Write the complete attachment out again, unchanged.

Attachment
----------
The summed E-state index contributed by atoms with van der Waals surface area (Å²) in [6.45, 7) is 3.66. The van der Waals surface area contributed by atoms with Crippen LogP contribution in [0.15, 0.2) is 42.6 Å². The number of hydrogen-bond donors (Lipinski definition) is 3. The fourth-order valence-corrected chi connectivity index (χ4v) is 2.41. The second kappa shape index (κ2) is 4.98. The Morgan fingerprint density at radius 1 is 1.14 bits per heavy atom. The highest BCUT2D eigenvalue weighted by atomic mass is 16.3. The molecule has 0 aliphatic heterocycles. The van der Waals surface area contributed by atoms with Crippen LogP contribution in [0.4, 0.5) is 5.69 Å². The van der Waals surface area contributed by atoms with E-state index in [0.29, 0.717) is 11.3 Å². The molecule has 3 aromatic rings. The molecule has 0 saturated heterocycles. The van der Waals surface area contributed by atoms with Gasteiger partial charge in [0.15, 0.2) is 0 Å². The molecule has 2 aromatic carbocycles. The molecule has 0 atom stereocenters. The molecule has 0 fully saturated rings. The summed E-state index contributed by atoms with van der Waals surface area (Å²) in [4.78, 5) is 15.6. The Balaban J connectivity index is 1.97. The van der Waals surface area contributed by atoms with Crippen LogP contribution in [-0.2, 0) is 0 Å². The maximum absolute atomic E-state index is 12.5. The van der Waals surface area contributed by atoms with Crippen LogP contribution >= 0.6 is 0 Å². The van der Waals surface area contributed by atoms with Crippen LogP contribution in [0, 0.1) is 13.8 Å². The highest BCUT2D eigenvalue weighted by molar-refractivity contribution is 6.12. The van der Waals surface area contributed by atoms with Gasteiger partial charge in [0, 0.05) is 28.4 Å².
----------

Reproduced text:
The summed E-state index contributed by atoms with van der Waals surface area (Å²) in [6.45, 7) is 3.66. The van der Waals surface area contributed by atoms with Crippen LogP contribution in [0.15, 0.2) is 42.6 Å². The number of hydrogen-bond donors (Lipinski definition) is 3. The fourth-order valence-corrected chi connectivity index (χ4v) is 2.41. The second kappa shape index (κ2) is 4.98. The Morgan fingerprint density at radius 1 is 1.14 bits per heavy atom. The highest BCUT2D eigenvalue weighted by atomic mass is 16.3. The molecule has 0 aliphatic heterocycles. The van der Waals surface area contributed by atoms with Crippen LogP contribution in [0.4, 0.5) is 5.69 Å². The van der Waals surface area contributed by atoms with E-state index in [0.29, 0.717) is 11.3 Å². The molecule has 3 aromatic rings. The molecule has 0 saturated heterocycles. The van der Waals surface area contributed by atoms with Gasteiger partial charge in [0.15, 0.2) is 0 Å². The molecule has 2 aromatic carbocycles. The molecule has 0 atom stereocenters. The molecule has 0 fully saturated rings. The summed E-state index contributed by atoms with van der Waals surface area (Å²) in [4.78, 5) is 15.6. The Balaban J connectivity index is 1.97. The van der Waals surface area contributed by atoms with Crippen LogP contribution in [-0.2, 0) is 0 Å². The maximum absolute atomic E-state index is 12.5. The van der Waals surface area contributed by atoms with Crippen LogP contribution >= 0.6 is 0 Å². The van der Waals surface area contributed by atoms with Crippen LogP contribution in [0, 0.1) is 13.8 Å². The highest BCUT2D eigenvalue weighted by molar-refractivity contribution is 6.12. The van der Waals surface area contributed by atoms with Gasteiger partial charge in [0, 0.05) is 28.4 Å².